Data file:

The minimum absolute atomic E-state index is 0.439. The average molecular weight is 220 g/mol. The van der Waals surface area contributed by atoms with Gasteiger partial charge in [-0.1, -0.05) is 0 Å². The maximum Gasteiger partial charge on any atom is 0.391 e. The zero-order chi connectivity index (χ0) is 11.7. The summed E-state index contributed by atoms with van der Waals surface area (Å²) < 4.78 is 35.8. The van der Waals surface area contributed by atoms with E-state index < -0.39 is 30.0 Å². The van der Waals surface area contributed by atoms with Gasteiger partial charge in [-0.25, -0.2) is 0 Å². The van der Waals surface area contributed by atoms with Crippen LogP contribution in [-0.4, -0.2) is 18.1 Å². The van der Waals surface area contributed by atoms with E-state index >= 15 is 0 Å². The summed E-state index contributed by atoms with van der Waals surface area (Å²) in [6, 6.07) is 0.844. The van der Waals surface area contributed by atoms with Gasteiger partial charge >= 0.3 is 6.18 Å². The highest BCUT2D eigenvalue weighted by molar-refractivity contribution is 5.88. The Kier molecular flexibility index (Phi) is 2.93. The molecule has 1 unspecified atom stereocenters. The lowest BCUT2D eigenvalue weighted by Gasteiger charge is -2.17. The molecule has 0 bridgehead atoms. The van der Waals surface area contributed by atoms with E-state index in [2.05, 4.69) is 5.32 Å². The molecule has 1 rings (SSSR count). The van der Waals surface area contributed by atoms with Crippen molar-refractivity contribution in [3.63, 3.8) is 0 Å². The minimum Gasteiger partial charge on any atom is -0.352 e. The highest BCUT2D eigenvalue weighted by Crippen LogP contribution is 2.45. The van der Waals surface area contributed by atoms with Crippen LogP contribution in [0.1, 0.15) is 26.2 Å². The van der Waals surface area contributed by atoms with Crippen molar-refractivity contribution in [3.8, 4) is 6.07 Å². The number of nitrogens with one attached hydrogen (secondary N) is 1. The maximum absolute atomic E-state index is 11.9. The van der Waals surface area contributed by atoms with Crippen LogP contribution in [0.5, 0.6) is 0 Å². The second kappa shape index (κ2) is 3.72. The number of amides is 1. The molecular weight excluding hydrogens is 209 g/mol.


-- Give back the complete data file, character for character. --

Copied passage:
The minimum absolute atomic E-state index is 0.439. The average molecular weight is 220 g/mol. The van der Waals surface area contributed by atoms with Gasteiger partial charge in [-0.1, -0.05) is 0 Å². The maximum Gasteiger partial charge on any atom is 0.391 e. The zero-order chi connectivity index (χ0) is 11.7. The summed E-state index contributed by atoms with van der Waals surface area (Å²) < 4.78 is 35.8. The van der Waals surface area contributed by atoms with E-state index < -0.39 is 30.0 Å². The van der Waals surface area contributed by atoms with Gasteiger partial charge in [-0.25, -0.2) is 0 Å². The van der Waals surface area contributed by atoms with Crippen LogP contribution in [-0.4, -0.2) is 18.1 Å². The van der Waals surface area contributed by atoms with E-state index >= 15 is 0 Å². The summed E-state index contributed by atoms with van der Waals surface area (Å²) in [6, 6.07) is 0.844. The van der Waals surface area contributed by atoms with Gasteiger partial charge >= 0.3 is 6.18 Å². The highest BCUT2D eigenvalue weighted by molar-refractivity contribution is 5.88. The Kier molecular flexibility index (Phi) is 2.93. The molecule has 1 unspecified atom stereocenters. The lowest BCUT2D eigenvalue weighted by Gasteiger charge is -2.17. The molecule has 0 bridgehead atoms. The van der Waals surface area contributed by atoms with E-state index in [2.05, 4.69) is 5.32 Å². The molecule has 1 rings (SSSR count). The van der Waals surface area contributed by atoms with Crippen molar-refractivity contribution in [3.63, 3.8) is 0 Å². The minimum Gasteiger partial charge on any atom is -0.352 e. The highest BCUT2D eigenvalue weighted by Crippen LogP contribution is 2.45. The van der Waals surface area contributed by atoms with Crippen LogP contribution in [0.1, 0.15) is 26.2 Å². The van der Waals surface area contributed by atoms with Crippen molar-refractivity contribution in [3.8, 4) is 6.07 Å². The number of nitrogens with one attached hydrogen (secondary N) is 1. The maximum absolute atomic E-state index is 11.9. The van der Waals surface area contributed by atoms with Crippen LogP contribution in [0.5, 0.6) is 0 Å². The second kappa shape index (κ2) is 3.72. The number of amides is 1. The molecular weight excluding hydrogens is 209 g/mol.